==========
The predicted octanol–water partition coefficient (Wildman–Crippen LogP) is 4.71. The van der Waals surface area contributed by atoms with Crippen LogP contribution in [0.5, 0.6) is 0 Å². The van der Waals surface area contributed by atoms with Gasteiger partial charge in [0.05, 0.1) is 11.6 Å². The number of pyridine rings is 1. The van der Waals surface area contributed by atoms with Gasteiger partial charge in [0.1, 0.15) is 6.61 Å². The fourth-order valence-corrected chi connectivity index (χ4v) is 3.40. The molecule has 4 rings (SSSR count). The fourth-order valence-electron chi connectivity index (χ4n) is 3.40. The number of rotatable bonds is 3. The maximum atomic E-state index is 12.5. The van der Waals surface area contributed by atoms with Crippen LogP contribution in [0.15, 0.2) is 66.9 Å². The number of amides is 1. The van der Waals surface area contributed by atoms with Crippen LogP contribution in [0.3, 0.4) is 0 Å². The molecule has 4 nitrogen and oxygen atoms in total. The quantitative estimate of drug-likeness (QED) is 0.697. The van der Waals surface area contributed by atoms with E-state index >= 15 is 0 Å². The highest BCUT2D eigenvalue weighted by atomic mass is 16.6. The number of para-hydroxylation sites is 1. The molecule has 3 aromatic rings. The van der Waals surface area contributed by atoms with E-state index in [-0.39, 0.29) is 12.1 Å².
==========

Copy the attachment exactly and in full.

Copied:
The predicted octanol–water partition coefficient (Wildman–Crippen LogP) is 4.71. The van der Waals surface area contributed by atoms with Crippen LogP contribution in [0.5, 0.6) is 0 Å². The van der Waals surface area contributed by atoms with Gasteiger partial charge in [0.05, 0.1) is 11.6 Å². The number of pyridine rings is 1. The van der Waals surface area contributed by atoms with Gasteiger partial charge in [0.1, 0.15) is 6.61 Å². The fourth-order valence-corrected chi connectivity index (χ4v) is 3.40. The molecule has 4 rings (SSSR count). The fourth-order valence-electron chi connectivity index (χ4n) is 3.40. The number of rotatable bonds is 3. The maximum atomic E-state index is 12.5. The van der Waals surface area contributed by atoms with Crippen LogP contribution in [0.15, 0.2) is 66.9 Å². The number of amides is 1. The van der Waals surface area contributed by atoms with Crippen LogP contribution in [0.3, 0.4) is 0 Å². The molecule has 4 nitrogen and oxygen atoms in total. The quantitative estimate of drug-likeness (QED) is 0.697. The van der Waals surface area contributed by atoms with E-state index >= 15 is 0 Å². The highest BCUT2D eigenvalue weighted by atomic mass is 16.6. The number of para-hydroxylation sites is 1. The molecule has 3 aromatic rings. The van der Waals surface area contributed by atoms with E-state index in [-0.39, 0.29) is 12.1 Å².